If you are still struggling to write your C.V. and you don’t know how to structur it we would recommend visiting the website WonderCV.

My Chinese friend recommended WonderCV to me.

Although it is in Chinese, it is a great way to get started.

WonderCV is a platform that helps you build your C.V. & much more!

You can create an account using your WeChat and use their templates to create a C.V.

Bear in mind, you only get one free choice, if you would like to use another template you might have to pay.

The great thing about this website is that it builds your C.V. for you according to your requirements (i.e. if you are student or researcher).

If your Chinese is good enough to navigate through websites then this is a perfect option for you.

But don’t worry if it isn’t, you can always consult your teacher or friend to help you.

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CV in Chinese – Is It Worth It?

If you are looking for a job in China, having a CV in Chinese will enhance your chances in bringing you closer to the interview stage – it is definitely worth it!

Indeed, having your resumé in English and Chinese can impress your employers and increase your chances that HR or headhunters will find you!

Although it can be a bit daunting to prepare, even if you are at beginner’s level it is worth having a go!

So there we have it – your complete guide on how to write a CV in Chinese – feeling confident?

If not – drop us a comment below with any questions or concerns, but first and foremost, download our templates below to and get practicing!

FAQ + CV Template Download

Template Download ⬇️

PSST – DID YOU KNOW we’ve already written a few similar articles to this one which you might find of interest:

We hope you like them as much as this one!

Resume Quiz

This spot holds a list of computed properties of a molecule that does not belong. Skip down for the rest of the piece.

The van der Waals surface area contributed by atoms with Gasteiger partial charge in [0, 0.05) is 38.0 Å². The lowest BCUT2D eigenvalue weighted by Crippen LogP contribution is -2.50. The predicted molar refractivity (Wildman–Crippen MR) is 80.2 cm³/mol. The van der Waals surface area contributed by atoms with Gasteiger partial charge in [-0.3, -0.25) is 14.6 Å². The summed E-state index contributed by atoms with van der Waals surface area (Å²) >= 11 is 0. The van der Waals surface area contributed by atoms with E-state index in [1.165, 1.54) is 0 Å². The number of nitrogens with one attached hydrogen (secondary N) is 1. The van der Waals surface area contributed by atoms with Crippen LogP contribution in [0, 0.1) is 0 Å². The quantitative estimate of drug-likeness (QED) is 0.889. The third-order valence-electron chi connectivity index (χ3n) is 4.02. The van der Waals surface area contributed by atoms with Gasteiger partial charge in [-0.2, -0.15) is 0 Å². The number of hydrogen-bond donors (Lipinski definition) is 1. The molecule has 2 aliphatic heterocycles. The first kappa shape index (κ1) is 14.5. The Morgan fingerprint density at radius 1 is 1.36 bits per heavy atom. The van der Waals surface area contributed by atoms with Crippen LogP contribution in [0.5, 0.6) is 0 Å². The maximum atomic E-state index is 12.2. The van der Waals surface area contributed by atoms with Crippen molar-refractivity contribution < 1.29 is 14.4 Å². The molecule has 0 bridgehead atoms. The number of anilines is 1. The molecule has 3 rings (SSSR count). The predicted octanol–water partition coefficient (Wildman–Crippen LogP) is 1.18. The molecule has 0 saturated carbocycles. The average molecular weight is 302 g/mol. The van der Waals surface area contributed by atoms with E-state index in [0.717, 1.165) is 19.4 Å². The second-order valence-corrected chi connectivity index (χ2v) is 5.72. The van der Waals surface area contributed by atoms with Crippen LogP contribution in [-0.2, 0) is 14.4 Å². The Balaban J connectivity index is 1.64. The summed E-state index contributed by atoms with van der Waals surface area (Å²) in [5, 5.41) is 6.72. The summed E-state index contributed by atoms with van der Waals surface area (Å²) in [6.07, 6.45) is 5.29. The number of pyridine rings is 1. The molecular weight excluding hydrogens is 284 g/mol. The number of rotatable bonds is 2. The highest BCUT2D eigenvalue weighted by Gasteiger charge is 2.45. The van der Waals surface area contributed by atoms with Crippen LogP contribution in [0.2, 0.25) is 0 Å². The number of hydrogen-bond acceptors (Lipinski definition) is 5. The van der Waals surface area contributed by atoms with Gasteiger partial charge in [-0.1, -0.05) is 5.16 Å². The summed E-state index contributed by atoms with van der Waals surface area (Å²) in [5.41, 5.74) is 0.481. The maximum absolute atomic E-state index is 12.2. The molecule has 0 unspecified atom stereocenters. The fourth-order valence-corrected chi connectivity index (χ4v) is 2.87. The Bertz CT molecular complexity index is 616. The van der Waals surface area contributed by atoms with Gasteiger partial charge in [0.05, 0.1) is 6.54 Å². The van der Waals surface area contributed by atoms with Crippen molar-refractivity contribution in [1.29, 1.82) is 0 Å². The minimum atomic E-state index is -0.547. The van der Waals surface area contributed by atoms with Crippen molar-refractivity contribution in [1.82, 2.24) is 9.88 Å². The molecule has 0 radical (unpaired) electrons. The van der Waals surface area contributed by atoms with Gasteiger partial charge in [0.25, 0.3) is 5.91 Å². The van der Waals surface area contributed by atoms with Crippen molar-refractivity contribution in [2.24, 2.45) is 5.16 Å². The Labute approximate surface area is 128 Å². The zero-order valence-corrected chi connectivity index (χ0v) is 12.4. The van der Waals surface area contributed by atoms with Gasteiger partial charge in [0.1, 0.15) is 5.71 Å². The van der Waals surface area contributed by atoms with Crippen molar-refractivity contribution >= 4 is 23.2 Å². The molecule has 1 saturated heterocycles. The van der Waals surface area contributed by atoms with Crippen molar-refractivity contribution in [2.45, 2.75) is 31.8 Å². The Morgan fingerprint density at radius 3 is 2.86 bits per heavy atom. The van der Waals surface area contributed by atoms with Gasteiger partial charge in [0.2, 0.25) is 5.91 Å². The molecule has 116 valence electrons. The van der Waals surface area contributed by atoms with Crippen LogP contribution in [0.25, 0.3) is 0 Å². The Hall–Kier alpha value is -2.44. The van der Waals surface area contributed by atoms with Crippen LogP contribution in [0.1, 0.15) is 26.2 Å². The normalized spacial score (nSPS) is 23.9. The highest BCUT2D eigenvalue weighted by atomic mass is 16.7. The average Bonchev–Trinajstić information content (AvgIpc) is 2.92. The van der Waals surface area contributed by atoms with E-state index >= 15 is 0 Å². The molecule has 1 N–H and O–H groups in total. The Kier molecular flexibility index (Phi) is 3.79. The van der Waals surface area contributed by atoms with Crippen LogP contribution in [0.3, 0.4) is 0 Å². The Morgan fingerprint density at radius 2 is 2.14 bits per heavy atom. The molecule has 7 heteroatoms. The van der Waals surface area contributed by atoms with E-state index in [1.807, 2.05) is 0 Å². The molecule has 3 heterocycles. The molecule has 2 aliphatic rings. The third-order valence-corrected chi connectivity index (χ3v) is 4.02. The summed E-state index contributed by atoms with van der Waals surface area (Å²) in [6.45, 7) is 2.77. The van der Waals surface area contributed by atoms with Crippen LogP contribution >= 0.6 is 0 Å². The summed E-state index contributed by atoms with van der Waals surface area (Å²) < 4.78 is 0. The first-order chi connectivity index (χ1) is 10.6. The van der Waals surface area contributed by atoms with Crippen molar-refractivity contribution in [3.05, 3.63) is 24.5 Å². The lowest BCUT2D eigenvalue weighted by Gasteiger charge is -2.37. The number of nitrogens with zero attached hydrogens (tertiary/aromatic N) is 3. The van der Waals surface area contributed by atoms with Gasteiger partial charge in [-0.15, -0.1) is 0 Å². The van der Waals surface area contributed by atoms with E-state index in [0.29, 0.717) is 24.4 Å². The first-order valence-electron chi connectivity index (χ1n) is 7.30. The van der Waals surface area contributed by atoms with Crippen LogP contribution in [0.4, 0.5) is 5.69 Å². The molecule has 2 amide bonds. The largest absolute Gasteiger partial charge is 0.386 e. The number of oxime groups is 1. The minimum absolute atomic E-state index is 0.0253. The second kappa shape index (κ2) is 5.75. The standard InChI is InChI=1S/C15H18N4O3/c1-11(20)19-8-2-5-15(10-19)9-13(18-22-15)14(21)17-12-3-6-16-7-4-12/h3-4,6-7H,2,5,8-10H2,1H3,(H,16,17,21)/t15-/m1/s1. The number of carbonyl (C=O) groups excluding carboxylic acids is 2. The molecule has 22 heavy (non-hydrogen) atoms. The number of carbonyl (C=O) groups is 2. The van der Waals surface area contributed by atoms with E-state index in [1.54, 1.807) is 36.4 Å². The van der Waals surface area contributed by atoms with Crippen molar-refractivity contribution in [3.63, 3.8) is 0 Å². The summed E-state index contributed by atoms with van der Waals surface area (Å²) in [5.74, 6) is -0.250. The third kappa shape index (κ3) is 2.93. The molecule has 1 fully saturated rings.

Welcome to our super quick Resumé Quiz! Enter your First name and email to begin. Don't worry you can unsubscribe at any time!

First Name
健康状况 (jiàn kāng zhuàng kuàng)

国籍 (guó jí)

邮箱 (yóu xiāng)

期望薪水 (qī wàng xīn shuǐ)

学历 (xué lì)

学位 (xué wèi)

语言能力 (yǔ yán néng lì)

婚姻状况 (hūn yīn zhuàng kuàng)

性别 (xìng bié)

护照号码 (hùzhào hàomǎ)

姓名 (xìng míng)

出生日期 (chū shēng rì qī)

电话 (diàn huà)

地址 (dì zhǐ)

CV in Chinese || FAQ’s

How do you write a C.V. in Chinese?

Hopefully this guide will help you!

If you are still not sure feel free to pop a comment down below to ask any of your questions.

How do you say C.V. in Chinese?

CV in Chinese is 简历 (jiǎnlì)

Is the format the same as a Western C.V?

Not quite! Chinese CVs are more direct, and brief – ideally no more than two pages.

Hopefully this guide will help you identify the key differences!

Another difference is instead of reference letters, the self-evaluation section is more popular and common in China.

If I’m a beginner can I still write a C.V. in Chinese?

Yes! – have a go, it is a good way to practice and learn Chinese as you are describing yourself.

Is it necessary to have a C.V. in Chinese?

Yes – if you want to apply for a job in China it will definitely be beneficial to your career!

Should I ask my Chinese friend or teacher to review it?

If you are unsure of any word or sentence structure, we would totally recommend asking your friend or teacher for advice.

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    Alexander Krasnov , Student Advisor